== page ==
The 35-year-old housekeeper lives in a wooden shack with her husband Junior and five children, ranging in age from 1 to 15. The oldest, 16, left home because she is pregnant with Chintia’s first grandson. The family’s monthly income used to come from Chintia’s cleaning job in a building. The husband, unemployed before the COVID-19 pandemic, used to make some money scavenging trash. Now, this stopped.
Arlete Paula de Oliveira, 59, lives in a house with cement floors and plastered walls in an alley of Morro da Quitanda, in Costa Barros, with seven family members: two of her four children, a daughter-in-law, four grandchildren. “And God,” she says. Before the COVID-19 pandemic, misery was already dogging the family. The only fixed income it has is a monthly disability benefit payment (around US$250) from the government paid to one of “Dona” Arlete’s sons – he was diagnosed with Alzheimer’s disease some years ago. Her other son had some temporary work. Not anymore.
“We usually eat only rice and beans. When we don’t even have that, we eat cornmeal porridge,” said Dona Arlete, adding that her biggest concern was where to get milk for her two-year-old granddaughter. She received the basic basket and hygiene and cleaning products from the Rio Contra Corona campaign through the NGO Recriando Raízes, which operates in the region.
In just two months, the campaign donations were converted into more than 2,000 tons of food and more than 600,000 liters of hygiene and cleaning products. These “kits” reached more than 150,000 families, or approximately 600,000 residents of 237 vulnerable communities in the state of Rio.
Stronger Together – But Now They Also Need Strength in Numbers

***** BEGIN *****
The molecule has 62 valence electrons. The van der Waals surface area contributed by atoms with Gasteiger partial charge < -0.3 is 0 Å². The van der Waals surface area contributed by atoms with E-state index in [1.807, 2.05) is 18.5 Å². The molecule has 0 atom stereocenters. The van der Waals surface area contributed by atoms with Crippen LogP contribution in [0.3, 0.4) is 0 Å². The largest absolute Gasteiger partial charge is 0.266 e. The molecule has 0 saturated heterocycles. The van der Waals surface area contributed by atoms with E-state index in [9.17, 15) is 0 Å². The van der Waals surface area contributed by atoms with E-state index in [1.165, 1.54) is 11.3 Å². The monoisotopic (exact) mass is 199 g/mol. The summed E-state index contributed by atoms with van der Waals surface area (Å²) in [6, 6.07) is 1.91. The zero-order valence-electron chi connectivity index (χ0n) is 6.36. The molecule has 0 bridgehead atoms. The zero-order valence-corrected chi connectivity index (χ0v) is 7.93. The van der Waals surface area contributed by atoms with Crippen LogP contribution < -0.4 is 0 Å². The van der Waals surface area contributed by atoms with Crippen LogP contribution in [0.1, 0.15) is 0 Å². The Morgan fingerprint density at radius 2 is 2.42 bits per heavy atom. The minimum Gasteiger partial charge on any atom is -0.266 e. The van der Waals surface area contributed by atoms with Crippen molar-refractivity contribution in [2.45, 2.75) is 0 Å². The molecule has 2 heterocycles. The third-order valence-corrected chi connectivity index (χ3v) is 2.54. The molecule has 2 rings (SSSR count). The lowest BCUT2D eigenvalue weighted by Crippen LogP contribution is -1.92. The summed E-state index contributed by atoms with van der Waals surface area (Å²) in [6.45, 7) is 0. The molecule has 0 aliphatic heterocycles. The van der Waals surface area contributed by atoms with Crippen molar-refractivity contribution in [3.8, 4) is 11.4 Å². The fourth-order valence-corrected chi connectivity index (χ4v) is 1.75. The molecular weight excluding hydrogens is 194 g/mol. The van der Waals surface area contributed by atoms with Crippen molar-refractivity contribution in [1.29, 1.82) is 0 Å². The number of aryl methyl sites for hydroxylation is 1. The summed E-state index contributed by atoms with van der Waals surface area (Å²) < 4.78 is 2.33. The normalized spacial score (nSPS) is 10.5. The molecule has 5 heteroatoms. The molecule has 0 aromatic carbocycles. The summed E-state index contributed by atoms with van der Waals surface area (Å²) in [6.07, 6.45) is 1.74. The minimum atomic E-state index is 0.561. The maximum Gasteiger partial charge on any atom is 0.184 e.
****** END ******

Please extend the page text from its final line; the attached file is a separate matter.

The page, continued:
How did they organize it in such a short time? By cooperating, sharing experiences, distributing the work among the teams, they have brought food to the hungry and helped save lives by sharing knowledge on health protection measures.
At the same time, the União Rio movement, with which Rio Contra Corona has partnered since April, has already raised R$15 million (almost US$3 million) for health supplies and invested in buying mechanical ventilators, monitors, and other devices for public hospitals. Luiza has been impressed by the reach and impact of the initiative and movement: “Observing this wave of generosity, with the collaboration of so many individuals creating such an impact has been inspiring.” In fact, according to the Brazilian Association of Fundraisers (Associação Brasileira de Captadores de Recursos – ABCR), the national health, social and economic emergency caused by the pandemic has created a wave of solidarity in Brazil that has already resulted in more than R$5 billion (almost US$1 billion) in donations. Most of them come from large companies, but individuals, even with small amounts, contribute to change the philanthropy scenario in Brazil. Even areas that did not have a tradition of raising funds, such as science, received these resources.
Nevertheless, the country’s infection numbers are still rising and donations have dropped over the last weeks. Luiza shares her concern: “Donations, which were initially made in the thousands, have stopped coming. Without supplies, people will return to the streets for food. We’ve already lost thousands of Brazilians to COVID-19. We cannot lose lives to hunger.”
“We need many revolutions – health, science, education, security, the environment, and culture, for example. But the first revolution we need is solidarity. Amid this delicate scenario, let us be the individual who does not abandon the other. The coronavirus cannot be greater than empathy and mutual support.”